The selection at the time that I visited ran the gamut of vintage and second hand to new watches at almost every price point. The vintage selection was what I was there to see and it did not disappoint. I was able to see, on one shelf alone, three generations worth of Rolex Explorers and Explorer IIs. The fourth generation (a 1016) was located in a separate case. I had seen most of these watches in one form or another over the years, but never together in one place. The selection of Submariner’s was equally inspiring.

That’s a lot of Rolex action.

Other notable watches included a selection of Heuers, Smiths, and a series of limited edition Panerais. The second hand watches ran a range that included entry level Seikos to Moser and a collection of ultra-complicated timepieces from Patek. I had never seen a Moser before, but that day I saw 12 on sale.

In addition to Jack Road, the Nakano Broadway building hosts at least half-a-dozen additional vintage and second hand watch stores. Belle Monde and Ippuukishi are two smaller shops offering a tightly curated selection of vintage pieces (Ippuukishi also sells second hand watches). Kaitori Agent focuses on second hand modern watches. Kami-Kichi boasts a large selection of second hand modern watches with a sprinkling of vintage pieces. Finally, The Watch Co. (TWC) sells second hand haute-de-gamme modern watches.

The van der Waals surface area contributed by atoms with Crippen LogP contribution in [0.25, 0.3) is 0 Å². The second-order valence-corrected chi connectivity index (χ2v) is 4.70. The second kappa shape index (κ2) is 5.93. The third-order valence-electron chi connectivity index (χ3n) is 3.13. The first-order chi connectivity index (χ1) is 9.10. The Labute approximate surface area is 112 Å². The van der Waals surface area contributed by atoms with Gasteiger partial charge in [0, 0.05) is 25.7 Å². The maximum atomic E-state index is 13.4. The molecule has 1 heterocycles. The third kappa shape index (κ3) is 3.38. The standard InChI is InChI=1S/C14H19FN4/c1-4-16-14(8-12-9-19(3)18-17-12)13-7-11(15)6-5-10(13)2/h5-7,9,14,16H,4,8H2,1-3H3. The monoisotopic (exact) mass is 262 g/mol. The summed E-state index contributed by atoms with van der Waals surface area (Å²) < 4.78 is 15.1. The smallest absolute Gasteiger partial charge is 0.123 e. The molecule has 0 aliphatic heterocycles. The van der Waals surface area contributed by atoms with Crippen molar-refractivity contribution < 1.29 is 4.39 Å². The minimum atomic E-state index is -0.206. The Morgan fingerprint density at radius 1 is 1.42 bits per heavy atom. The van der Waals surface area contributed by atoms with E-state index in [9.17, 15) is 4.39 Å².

The next shop on my list is Carese Co. I can’t say enough about this place. It’s a true connoisseur’s store focused exclusively on vintage pieces and, in my opinion, it’s one of the anchor stores in Tokyo for the vintage watch scene. I have been aching to go here for at least 10 years, so this was a real treat.

There are three shops in the Tokyo area: the one I visited in Morishita, a store focused on women’s watches in Shibuya, and a men’s and women’s store in Roppongi. These stores have been featured prominently in Japanese watch magazines and they’ve published two books detailing some of the extraordinary vintage watches that have passed through their hands and workshop. I have owned a well-thumbed copy of their earlier book for a number of years now.

I loved the displays here.

In addition to a selection of rare vintage watches, Carese Co. also operates a service center located on the second floor. There are 10 watchmakers on site and an extensive inventory of vintage parts for service. The service center inspects and services each piece as needed before it is offered for sale.